There is no question real estate can be a complicated profession. As an Agent you have to be a perceptive consultant, a cautious critic, you must be a good listener, and exhibit a lot of patience.
When you are representing the seller, you have to excel at helping them present their property in the best possible way.
If you are representing the buyer, you have to help them locate the best homes and negotiate a fair deal.
Each of these roles requires a set of skills that do not necessarily come naturally. Sometimes the clients act in ways that are different from how I might act.
But what happens when the buyer – or in this case buyers – are not in agreement with what they want? If the agent tries to please one partner, the other is unhappy. It puts the agent in no win situation.
I know that I am not alone when I say it happened to me. Any agent who has been in the business for more than a few years has encountered it. But it is a situation we need to avoid.
In my case, one partner was ready to retire. They wished to relocate to an active adult community here in the Phoenix metro. The other wasn’t as sure but was willing to look at homes and evaluate their new lifestyle.
On the surface, their criteria seemed simple. A mid-sized home with good bones and a livable floorplan. If the home needed updating or minor repairs that were okay because they had ideas on how they wanted the house to look after purchase. Both were handy and had experience with remodels, so the value was more important than perfection.
After touring several nice homes that seemed to meet their needs, one partner added additional criteria to the wish list that made the search more difficult.
After resetting their search parameters, we toured several homes that met the new standard. During the showings, several other provisos were added. Not wishes, but demands.
Based on the new parameters we found a house that seemed to check all the boxes. Partner 1 was thrilled, partner 2 agreed to make an offer and the sale progressed. Partner 2 returned home leaving partner 1 to finalize the transaction.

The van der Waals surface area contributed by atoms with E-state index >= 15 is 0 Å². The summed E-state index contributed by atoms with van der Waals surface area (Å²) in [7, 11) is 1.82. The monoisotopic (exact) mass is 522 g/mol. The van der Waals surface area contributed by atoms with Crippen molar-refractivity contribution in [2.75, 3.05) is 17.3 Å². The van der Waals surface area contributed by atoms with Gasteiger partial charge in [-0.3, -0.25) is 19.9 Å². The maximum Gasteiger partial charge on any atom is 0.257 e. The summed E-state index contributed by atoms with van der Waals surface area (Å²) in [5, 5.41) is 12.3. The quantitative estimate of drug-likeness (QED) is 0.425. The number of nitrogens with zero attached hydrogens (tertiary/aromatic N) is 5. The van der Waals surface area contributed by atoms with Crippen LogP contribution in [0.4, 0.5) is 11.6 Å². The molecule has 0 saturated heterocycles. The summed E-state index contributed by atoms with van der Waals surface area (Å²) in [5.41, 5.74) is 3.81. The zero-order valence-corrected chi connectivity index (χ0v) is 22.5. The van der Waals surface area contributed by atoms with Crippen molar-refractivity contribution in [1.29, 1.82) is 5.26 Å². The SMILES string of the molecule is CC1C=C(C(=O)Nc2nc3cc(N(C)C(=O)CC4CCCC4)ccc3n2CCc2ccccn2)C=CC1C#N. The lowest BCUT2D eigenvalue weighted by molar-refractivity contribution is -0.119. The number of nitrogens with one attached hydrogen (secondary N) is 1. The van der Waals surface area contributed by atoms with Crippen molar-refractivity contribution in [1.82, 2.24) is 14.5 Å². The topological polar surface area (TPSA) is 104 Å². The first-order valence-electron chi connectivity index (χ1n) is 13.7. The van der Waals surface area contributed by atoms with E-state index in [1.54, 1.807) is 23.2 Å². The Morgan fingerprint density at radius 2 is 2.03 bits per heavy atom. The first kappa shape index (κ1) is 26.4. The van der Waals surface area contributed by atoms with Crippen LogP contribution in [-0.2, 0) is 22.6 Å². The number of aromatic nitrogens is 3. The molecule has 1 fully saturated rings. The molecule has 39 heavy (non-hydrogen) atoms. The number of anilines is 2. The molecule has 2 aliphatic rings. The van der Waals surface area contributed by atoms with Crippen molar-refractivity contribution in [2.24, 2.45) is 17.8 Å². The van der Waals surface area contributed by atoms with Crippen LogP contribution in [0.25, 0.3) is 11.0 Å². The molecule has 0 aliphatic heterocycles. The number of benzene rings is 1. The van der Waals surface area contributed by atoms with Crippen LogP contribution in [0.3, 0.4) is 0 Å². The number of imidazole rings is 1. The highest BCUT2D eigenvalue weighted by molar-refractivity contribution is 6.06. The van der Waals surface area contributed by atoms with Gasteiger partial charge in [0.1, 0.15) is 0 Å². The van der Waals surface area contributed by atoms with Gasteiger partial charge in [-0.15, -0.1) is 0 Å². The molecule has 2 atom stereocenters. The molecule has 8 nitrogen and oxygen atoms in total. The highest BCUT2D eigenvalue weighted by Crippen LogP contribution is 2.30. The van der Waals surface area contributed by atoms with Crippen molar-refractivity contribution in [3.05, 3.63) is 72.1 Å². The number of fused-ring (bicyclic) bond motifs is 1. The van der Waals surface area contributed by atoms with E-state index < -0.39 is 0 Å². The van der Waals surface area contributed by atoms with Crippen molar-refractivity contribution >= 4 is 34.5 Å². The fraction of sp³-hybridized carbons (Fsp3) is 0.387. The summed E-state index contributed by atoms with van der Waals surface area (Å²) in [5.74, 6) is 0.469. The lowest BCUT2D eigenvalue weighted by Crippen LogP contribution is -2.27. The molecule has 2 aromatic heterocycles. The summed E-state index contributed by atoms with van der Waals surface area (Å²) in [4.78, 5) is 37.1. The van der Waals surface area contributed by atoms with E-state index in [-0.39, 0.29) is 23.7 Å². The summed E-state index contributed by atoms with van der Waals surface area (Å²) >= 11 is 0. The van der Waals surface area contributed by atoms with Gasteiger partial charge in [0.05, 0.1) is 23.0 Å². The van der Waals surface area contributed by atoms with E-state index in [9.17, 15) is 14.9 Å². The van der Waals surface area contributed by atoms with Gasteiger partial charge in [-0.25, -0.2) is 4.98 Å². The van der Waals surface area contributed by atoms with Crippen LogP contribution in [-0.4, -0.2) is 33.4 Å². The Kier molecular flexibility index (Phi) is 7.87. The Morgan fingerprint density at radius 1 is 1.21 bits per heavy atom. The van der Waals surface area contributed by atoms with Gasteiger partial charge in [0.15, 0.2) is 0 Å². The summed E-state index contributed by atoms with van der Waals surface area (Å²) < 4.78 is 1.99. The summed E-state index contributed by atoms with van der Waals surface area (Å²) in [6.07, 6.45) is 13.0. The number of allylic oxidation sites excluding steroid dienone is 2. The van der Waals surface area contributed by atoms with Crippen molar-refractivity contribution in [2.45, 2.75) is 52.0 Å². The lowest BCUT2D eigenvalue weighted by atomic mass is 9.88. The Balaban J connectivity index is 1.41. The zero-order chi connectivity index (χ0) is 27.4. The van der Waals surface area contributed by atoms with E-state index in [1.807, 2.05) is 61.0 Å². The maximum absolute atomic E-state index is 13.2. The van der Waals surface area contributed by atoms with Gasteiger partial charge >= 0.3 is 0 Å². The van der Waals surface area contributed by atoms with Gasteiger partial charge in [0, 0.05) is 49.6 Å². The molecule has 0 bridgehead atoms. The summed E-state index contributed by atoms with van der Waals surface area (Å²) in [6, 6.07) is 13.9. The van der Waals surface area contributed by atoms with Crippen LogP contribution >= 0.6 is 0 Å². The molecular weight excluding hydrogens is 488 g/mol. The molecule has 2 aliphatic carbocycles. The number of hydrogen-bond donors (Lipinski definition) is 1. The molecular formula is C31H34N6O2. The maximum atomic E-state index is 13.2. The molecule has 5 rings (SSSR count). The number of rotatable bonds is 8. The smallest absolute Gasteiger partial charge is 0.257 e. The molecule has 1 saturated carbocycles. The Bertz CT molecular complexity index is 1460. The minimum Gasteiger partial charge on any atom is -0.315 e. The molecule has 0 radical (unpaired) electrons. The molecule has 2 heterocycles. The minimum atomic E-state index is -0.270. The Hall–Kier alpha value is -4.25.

The transaction proceeded as normal through escrow, inspections, repairs, and re-inspection. It seemed all systems go.
As the closing date rolled around partner 2 began to question their choice. At the final walkthrough, partner 2 began to find issues with not only the home but the entire idea of relocation.
The day before closing partner 2 informed me they would not be closing. “The deal is off.”
Partner 1 looked to me for help. It wasn’t my job to convince them that Arizona was their future.
My job went from real estate sales to damage control. I had to do my best to negotiate them out of the deal. Which I did at the cost of a sale and a commission that I should have earned but would not collect. We always hear that real estate sales should be a win-win. This deal turned out to be a lose-lose for all the parties.
In the end, I did all I could. The buyers were not on the same page and I became the man in the middle.
I probably should have asked for an upfront retainer fee, but it is not common in Arizona and hindsight is always 20/20. Suing for the lost commission may have cost more than the award.
It became one of those experiences you try not to talk about but can’t forget.